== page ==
The Fresno-Detroit Link: Poetry, and the Unglamorous Home of American Dreams

Editor’s Note: This article previously appeared in a different format as part of The Atlantic’s Notes section, retired in 2021.

Two days ago I mentioned that a “Fresno reborn” video had a similar tone and toughness to the famous “Imported From Detroit” Eminem/Chrysler ad from the 2011 Superbowl that was an early sign of rebound of the auto industry and its iconic home city.

A reader who knows both places writes to emphasize other connections. This reader is Rick Jones, who grew up in Detroit but now lives in one of the most fashionable parts of prospering California.

The first connection involves one of Fresno’s best-known contemporary figures. This was the late poet Philip Levine — son of assembly-line Detroit, former Poet Laureate of the United States, long-time teacher at Fresno State.

Philip Levine, at the time of his selection at U.S. Poet Laureate in 2011 (AP photo)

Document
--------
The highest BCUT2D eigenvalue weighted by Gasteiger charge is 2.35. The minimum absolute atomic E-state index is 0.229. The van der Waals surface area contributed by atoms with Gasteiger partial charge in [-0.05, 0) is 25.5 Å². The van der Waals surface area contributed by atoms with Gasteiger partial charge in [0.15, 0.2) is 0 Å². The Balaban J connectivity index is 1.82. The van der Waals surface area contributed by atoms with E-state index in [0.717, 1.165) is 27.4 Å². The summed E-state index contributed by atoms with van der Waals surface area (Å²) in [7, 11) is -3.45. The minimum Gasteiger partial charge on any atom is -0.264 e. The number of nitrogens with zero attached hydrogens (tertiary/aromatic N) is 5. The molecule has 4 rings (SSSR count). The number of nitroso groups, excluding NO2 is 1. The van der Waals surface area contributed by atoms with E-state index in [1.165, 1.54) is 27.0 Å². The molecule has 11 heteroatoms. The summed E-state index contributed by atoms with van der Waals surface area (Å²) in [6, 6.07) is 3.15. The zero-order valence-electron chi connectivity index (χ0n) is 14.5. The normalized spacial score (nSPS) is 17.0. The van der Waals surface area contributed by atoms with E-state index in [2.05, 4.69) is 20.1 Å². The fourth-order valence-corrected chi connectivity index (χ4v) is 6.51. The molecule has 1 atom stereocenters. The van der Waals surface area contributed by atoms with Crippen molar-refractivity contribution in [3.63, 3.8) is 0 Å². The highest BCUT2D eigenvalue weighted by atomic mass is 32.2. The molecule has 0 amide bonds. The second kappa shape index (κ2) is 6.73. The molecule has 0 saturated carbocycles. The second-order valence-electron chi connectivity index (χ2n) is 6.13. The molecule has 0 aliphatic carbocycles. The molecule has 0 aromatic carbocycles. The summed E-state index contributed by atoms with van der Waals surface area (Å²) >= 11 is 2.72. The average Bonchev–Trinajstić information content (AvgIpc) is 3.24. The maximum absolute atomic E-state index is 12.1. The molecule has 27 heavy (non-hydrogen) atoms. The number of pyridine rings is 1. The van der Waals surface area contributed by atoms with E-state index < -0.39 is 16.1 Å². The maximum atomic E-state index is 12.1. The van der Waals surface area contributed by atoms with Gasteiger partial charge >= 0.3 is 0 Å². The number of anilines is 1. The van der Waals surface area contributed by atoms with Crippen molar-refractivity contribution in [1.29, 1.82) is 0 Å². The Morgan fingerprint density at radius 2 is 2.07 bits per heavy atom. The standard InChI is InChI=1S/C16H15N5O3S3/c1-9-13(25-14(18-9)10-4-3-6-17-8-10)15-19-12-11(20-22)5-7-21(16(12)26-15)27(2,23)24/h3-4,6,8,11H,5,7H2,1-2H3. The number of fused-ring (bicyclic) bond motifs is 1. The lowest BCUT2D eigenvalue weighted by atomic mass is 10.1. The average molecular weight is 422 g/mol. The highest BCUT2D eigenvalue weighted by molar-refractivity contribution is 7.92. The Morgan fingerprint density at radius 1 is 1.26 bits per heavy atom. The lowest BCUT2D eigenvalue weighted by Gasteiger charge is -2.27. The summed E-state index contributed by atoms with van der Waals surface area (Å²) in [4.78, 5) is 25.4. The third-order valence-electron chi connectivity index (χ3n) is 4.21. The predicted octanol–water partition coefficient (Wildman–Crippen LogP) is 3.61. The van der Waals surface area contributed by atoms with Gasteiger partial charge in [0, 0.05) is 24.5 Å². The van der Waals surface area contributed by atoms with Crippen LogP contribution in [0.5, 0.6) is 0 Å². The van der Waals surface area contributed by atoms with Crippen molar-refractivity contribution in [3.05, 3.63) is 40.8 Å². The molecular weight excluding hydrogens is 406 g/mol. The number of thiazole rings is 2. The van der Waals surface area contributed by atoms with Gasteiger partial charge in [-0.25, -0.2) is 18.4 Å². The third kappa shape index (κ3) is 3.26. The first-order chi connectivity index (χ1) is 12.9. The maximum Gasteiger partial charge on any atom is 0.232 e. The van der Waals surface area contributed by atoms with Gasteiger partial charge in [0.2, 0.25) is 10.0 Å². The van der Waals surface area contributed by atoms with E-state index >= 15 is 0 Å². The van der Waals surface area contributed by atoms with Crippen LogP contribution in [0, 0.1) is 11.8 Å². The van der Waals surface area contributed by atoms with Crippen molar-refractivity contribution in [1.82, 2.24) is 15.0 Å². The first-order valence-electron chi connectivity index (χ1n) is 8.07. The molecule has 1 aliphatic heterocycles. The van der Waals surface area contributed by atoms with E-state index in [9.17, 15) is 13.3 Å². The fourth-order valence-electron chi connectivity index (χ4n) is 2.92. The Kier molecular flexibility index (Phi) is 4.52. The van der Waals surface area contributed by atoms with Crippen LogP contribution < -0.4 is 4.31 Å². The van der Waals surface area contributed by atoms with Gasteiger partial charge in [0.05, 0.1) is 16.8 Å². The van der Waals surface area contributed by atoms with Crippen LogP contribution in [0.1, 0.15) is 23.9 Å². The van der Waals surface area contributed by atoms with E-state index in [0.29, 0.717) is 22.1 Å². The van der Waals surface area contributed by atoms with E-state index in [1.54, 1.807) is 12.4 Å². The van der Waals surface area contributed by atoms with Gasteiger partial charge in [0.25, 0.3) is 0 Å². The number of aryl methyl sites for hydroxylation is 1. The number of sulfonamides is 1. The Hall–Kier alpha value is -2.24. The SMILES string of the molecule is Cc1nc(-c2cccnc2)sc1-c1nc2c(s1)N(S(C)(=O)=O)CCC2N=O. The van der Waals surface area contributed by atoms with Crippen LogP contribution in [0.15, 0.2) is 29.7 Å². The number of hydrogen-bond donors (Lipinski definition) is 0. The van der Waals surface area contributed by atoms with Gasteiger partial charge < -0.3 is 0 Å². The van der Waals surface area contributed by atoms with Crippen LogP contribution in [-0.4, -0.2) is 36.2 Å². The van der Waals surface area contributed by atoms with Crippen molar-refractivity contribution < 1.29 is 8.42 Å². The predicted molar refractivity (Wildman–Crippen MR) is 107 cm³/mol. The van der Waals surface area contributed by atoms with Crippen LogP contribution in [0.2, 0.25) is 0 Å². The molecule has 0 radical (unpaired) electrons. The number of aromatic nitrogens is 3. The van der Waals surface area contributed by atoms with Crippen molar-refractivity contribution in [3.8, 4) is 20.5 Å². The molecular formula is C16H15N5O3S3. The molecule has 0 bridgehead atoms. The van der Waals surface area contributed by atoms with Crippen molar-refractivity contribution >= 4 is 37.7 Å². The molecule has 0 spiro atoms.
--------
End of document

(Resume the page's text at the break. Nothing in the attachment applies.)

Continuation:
Jones says of Levine:

While most of his poems are staged in Detroit (this is an example), they evoke the Fresno of today equally well.

He goes on to spell out the link, playing off my earlier comment that “I realize I am becoming a sucker for places and cultures, like Fresno and Detroit, whose theme is: ‘OK, you want to look down on us? That’s just fine, go ahead and feel smug, because then you’ll be all the more surprised and unprepared when you see what we can do.’” Jones says:

I am a winemaker that lives in Napa but works with wineries in “the valley,” a label all of us in our profession use to name the big area between Sacramento and Bakersfield with Fresno at its center. [JF note: aka The Central Valley or the San Joaquin Valley.]

I also grew up and spent the first 18 years of my life in Detroit.  While I live in the middle of  glamorous Napa, every time I go to the valley I feel like I'm going home.

I think you're a bit hard on yourself, when you suggest your admiration for these formerly forlorn and neglected places is merely sentimental.

If the American idea or dream or project, or whatever we are calling it these days now is to have any meaning, that meaning resides in Fresno and in Detroit as much, if not more than in Cupertino or Boston.

Obviously I agree, and am trying to learn about, and tell the story of, how and whether that dispersed and less glamorous dream may take shape.